Aged by Culture April 27, 2006
Thursday, April 27, 2006 at 6:30 p.m.
Old South Meeting House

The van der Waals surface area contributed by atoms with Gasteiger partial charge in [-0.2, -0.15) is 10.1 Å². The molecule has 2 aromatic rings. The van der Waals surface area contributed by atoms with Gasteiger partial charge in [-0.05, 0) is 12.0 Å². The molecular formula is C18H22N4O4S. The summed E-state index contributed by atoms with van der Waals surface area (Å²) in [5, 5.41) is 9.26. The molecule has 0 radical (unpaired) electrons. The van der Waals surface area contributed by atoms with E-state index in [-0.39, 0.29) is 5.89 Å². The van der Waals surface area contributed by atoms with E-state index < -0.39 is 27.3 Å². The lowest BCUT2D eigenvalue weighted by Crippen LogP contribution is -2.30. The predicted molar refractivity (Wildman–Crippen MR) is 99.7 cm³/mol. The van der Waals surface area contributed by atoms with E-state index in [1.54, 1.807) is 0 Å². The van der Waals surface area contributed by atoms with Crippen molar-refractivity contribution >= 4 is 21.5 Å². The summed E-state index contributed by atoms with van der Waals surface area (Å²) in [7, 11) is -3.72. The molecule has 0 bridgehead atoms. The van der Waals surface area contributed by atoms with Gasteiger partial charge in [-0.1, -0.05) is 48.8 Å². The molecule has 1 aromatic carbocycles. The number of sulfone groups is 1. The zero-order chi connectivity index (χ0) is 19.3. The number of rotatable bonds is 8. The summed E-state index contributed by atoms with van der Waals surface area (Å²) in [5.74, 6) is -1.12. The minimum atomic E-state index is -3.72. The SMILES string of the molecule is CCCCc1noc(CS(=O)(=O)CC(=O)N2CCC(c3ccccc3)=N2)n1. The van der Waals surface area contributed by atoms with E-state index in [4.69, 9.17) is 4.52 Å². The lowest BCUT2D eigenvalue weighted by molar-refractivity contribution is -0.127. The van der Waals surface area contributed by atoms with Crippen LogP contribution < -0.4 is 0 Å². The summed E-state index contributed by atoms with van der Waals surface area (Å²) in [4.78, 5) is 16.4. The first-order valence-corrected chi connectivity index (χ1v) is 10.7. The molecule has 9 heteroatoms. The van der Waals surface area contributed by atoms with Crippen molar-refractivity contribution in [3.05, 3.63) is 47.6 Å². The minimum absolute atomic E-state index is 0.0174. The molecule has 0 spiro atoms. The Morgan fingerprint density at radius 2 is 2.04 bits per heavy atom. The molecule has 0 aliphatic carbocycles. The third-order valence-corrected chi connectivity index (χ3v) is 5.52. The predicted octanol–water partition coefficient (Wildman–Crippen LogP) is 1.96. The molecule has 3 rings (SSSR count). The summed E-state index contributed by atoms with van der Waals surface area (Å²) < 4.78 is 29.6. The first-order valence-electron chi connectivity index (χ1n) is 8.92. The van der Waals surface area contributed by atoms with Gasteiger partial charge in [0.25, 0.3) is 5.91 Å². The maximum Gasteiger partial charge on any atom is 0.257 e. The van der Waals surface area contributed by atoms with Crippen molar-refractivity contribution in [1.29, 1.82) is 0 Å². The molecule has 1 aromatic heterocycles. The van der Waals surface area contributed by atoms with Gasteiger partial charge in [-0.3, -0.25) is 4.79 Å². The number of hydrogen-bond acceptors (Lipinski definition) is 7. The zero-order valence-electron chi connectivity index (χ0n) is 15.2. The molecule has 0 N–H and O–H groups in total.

“We are aged more by culture than by chromosomes” says Margaret M. Gullette, “and enemies on this front cannot be fought with gyms, Gingko, liposuction, or self-esteem.” The way Americans have come to view aging past youth has been affected recently by Supreme Court decisions, movements to counter midlife discrimination, and messages we send to our children and adolescents. Do our cultural norms affect the way we age? How does this work? What are the social and economic implications? Can there be a better way?